Metabolic syndrome, subclinical carotid atherosclerosis and risk of stroke: How strong is the link?

David Della-Morte, Tatjana Rundek

Research output: Chapter in Book/Report/Conference proceedingChapter


The metabolic syndrome (MetS) is a distinctive phenotype with clustering of risk factors associated with an increased risk of vascular disease. MetS is reaching epidemic proportions worldwide. MetS and its components (hypertension, insulin resistance, dyslipidemia, and obesity) are established risk factors for stroke. Surrogate markers of subclinical carotid atherosclerosis such as carotid intima-media thickness (cIMT), carotid plaque (CP) presence and morphology, and carotid artery stiffness (STIFF) also have been linked to an increased risk of stroke. As multiple risk factors increase risk of vascular disease more than the sum of accompanying single risk factors, MetS has significant effects on development of atherosclerosis. Proinflammatory state and oxidative stress induced by MetS play a pivotal role in the carotid artery wall damage. MetS is an independent determinant of cIMT in both sexes, and predicts cIMT progression in large cohorts comprised of different race-ethnicities. Moreover, MetS has been demonstrated to significantly increase STIFF and to be a significant predictor of CP in multi-ethnic populations. Controversially, presence of MetS was not associated with cIMT and CP independent of other cardiovascular risk factors in individuals with optimal, normal, or high-normal blood pressure. Recently, a major issue has been whether MetS is a valid indicator of vascular risk, although from a clinical perspective, it serves a useful purpose to focus on individuals at high risk for developing vascular disease and type 2 diabetes. The development of non-invasive ultrasound methods capable of quantitatively evaluating atherosclerosis has provided an opportunity to understand the early determinants of atherosclerosis and has improved our ability to detect individuals at high risk for stroke including individuals with MetS. Therefore, exploring and understanding the link between MetS and subclinical atherosclerosis could help further risk-stratify individuals with MetS, design new strategies to prevent stroke, and to determine the predominant components of MetS associated with carotid atherosclerosis in order to develop new and effective antiatherosclerotic therapies.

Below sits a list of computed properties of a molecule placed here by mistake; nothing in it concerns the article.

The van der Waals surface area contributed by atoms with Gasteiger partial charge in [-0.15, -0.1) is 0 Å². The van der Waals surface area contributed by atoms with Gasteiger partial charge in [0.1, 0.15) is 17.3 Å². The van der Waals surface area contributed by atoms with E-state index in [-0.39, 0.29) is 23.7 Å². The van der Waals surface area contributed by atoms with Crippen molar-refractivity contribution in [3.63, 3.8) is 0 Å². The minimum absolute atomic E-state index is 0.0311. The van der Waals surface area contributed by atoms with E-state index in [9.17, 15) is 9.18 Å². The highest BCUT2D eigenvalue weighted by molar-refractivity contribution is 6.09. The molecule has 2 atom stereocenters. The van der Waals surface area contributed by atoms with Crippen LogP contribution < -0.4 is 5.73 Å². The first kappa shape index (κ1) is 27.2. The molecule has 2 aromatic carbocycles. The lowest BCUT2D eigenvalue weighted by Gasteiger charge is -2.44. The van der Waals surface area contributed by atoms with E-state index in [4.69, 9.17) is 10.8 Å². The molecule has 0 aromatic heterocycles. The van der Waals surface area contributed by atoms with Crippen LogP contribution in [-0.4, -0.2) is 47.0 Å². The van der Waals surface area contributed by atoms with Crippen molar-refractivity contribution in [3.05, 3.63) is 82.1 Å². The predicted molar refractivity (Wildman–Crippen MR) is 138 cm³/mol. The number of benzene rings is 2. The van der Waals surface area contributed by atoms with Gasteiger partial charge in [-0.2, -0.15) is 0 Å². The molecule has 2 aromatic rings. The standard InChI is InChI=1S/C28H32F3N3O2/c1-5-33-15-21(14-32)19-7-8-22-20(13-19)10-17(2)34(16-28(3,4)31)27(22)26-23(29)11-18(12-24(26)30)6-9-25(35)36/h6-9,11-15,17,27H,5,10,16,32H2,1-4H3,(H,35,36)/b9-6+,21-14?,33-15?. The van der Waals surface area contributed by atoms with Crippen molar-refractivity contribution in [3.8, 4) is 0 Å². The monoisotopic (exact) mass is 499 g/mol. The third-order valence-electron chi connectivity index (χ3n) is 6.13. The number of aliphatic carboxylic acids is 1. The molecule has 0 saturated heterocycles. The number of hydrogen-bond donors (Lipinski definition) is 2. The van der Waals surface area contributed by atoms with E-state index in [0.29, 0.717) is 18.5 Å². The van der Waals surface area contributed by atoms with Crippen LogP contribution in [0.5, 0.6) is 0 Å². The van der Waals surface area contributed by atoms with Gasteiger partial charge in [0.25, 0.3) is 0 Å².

Original languageEnglish
Title of host publicationHandbook on Metabolic Syndrome: Classification, Risk Factors and Health Impact
PublisherNova Science Publishers, Inc.
Number of pages24
ISBN (Print)9781622570256
Publication statusPublished - Nov 2012

ASJC Scopus subject areas

  • Medicine(all)


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